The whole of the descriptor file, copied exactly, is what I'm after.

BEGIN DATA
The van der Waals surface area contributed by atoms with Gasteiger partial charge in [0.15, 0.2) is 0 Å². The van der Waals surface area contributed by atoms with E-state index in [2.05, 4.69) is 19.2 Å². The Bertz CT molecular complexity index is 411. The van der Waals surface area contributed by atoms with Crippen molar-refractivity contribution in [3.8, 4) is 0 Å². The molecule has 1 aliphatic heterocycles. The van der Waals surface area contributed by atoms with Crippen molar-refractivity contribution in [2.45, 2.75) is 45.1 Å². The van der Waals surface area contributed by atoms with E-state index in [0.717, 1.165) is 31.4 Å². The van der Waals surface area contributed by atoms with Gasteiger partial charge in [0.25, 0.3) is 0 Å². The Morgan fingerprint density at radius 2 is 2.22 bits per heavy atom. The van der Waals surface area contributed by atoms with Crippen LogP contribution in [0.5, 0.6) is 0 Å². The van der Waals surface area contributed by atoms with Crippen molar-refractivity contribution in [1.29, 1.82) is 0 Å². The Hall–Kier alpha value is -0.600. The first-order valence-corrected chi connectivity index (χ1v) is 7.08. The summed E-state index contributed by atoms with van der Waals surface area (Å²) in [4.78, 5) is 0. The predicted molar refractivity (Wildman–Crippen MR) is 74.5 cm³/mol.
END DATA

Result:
The van der Waals surface area contributed by atoms with Gasteiger partial charge in [0.15, 0.2) is 0 Å². The van der Waals surface area contributed by atoms with E-state index in [2.05, 4.69) is 19.2 Å². The Bertz CT molecular complexity index is 411. The van der Waals surface area contributed by atoms with Crippen molar-refractivity contribution in [3.8, 4) is 0 Å². The molecule has 1 aliphatic heterocycles. The van der Waals surface area contributed by atoms with Crippen molar-refractivity contribution in [2.45, 2.75) is 45.1 Å². The van der Waals surface area contributed by atoms with E-state index in [0.717, 1.165) is 31.4 Å². The van der Waals surface area contributed by atoms with Gasteiger partial charge in [0.25, 0.3) is 0 Å². The Morgan fingerprint density at radius 2 is 2.22 bits per heavy atom. The van der Waals surface area contributed by atoms with Crippen LogP contribution in [0.5, 0.6) is 0 Å². The van der Waals surface area contributed by atoms with Crippen molar-refractivity contribution in [1.29, 1.82) is 0 Å². The Hall–Kier alpha value is -0.600. The first-order valence-corrected chi connectivity index (χ1v) is 7.08. The summed E-state index contributed by atoms with van der Waals surface area (Å²) in [4.78, 5) is 0. The predicted molar refractivity (Wildman–Crippen MR) is 74.5 cm³/mol.